Editor's note: This article was written by a Townsquare Media Northern New England contributor and may contain the individual's views, opinions, or personal experiences.

After the reboot of Unsolved Mysteries, the success of Dateline, and the rise of true crime and paranormal podcasts, it’s curious that one of New England’s eeriest unsolved phenomena has remained as shrouded as its setting.

For five years, a wooded area in Vermont served as the last known location for several people, resulting in five disappearances that remain cold cases to this day. Perhaps time is to blame.

According to a local newspaper, all began in 1945 in the small town of Bennington. That’s when the first of five individuals seemingly vanished into thin air.

As it is Northern New England, one could surmise each person met their fate in the form of a wild animal or hunter’s bullet that missed the mark. But the parallels and coincidences that exist between these “isolated” disappearances point to something more sinister.


A hunter named Middle Rivers was the first to vanish into the so-called Bennington Triangle in 1945. Rivers separated from his pack of five and was never seen or heard from again.

Of course, a cynic could suggest that an accident involving one of his friends led to some sort of coverup, but that seems unlikely, as Rivers was known to the area and a relative was among his hunting party.

A year passed, and Rivers’ disappearance was seen as a strange but simple tragedy until 18-year-old college student Pamela Welden went for a hike. She was seen by others before and during her excursion, including a Bennington Banner employee who gave her directions and a couple that spotted her on the trail. When the couple reached a corner around which Welden had turned…she was gone.

Three years came and went without any other strange occurrences in the woods of Bennington, until once again…somebody vanished.


James Tedford, a veteran living in Bennington, boarded a bus in another town to return home. In an instance of what some call the “vanishing hitchhiker” phenomenon, Tedford vanished not in the woods, but apparently into thin air on the bus.

According to a news report in the Burlington Free Press, passengers had seen him throughout the trip, but he was suddenly gone. His belongings remained on board, but Tedford had vanished. But here’s where it gets creepier: Tedford vanished somewhere between Bennington and the previous stop – reportedly, along the Bennington Triangle.

Though by far the strangest, multiple witnesses vouched for Tedford’s presence up until this point…and it wouldn’t be the first time someone would go unnoticed in failing to board a bus.

In the days before social media and cell phone pings, it’s sad but reasonable that three strangers could meet mysterious fates in the same cold, wooded environment. But there exists an unmistakable and eerie link between the three cases.


Rivers vanished two weeks before Thanksgiving in 1945. Meanwhile, Welden was last seen just after Thanksgiving 1946, on December 1. Not surprising, you say, as the days were growing shorter, the weather colder, and hunters more aggressive.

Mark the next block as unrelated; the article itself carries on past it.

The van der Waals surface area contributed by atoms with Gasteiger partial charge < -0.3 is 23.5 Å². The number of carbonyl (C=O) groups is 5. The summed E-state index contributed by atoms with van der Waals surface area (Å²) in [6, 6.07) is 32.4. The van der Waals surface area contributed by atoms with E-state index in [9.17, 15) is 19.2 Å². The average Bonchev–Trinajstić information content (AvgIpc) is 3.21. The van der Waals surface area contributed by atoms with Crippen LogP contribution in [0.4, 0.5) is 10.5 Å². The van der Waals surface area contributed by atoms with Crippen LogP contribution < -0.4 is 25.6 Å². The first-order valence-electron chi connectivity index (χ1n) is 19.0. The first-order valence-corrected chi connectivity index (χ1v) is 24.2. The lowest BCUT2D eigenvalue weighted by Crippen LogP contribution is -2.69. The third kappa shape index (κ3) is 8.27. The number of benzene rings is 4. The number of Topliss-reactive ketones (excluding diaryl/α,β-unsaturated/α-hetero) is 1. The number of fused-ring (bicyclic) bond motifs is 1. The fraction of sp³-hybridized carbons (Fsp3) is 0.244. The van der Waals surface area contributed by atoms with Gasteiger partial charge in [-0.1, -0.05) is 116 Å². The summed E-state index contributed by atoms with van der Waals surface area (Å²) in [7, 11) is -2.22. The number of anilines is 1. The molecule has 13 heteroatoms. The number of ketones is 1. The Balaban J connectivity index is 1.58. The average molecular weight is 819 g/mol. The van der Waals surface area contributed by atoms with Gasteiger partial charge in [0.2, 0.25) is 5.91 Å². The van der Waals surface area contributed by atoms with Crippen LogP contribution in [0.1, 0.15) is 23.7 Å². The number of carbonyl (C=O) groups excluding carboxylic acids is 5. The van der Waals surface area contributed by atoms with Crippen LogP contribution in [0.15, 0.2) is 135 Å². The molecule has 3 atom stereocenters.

Plus, three years went by between Welden and Tedford’s disappearance. How then does one explain that James Tedford vanished on December 1, 1949, three years to the day after Welden’s mysterious disappearance?

Even a novice true crime follower understands the trend of predatory individuals leaving a “calling card” after striking. And one of the most common is to prey on their victims at the same time or, in some cases, the same date. A demonic annual tradition.

Sure, this could be deemed circumstantial or again, coincidental. The same cannot as easily be said for the ties to another victim.


In October 1950, eight-year-old Paul Jepsen vanished from a truck being driven by his mother, as recounted in 2016 New York Daily News feature. Sadly, no trace of the child was ever found. However, locals would report that bloodhounds would be drawn to…the site of 18-year-old Welden’s disappearance nearly four years earlier.

It was another strange twist uniting four unfortunate souls, soon to be joined by a fifth.

Frieda Langer, 53, was hiking with a cousin when she tripped and fell into a stream. She told her hiking companion she would retreat to their campsite, change clothes, and return, but was never seen again.

Alive, that is.


The following spring, in May 1951, Langer’s body was discovered. However, due to its condition, it was impossible to determine a cause of death.

However, there exists yet another tie between Langer’s case and another victim of the Bennington Triangle. All that remained of Middle Rivers was a lone rifle cartridge believed to have popped out of his pocket while he leaned over a stream.


Today, Bennington is home to roughly 15,000 people, per the 2020 U.S. Census. Per the town’s website, it holds several feel-good, small-town seasonal events drawing tourists and locals.

While Bennington hails itself as "Vermont's first town," there is no mention of the Bennington Triangle. Which makes sense, as it would lead residents to reckon with an uncomfortable question: was there once a serial killer that preyed on victims in the woods of Bennington, Vermont (or, something even harder to explain)?

And as the events transpired three-quarters of a century ago, and Unsolved Mysteries chose to focus on another rural New England town, we’ll likely never know.

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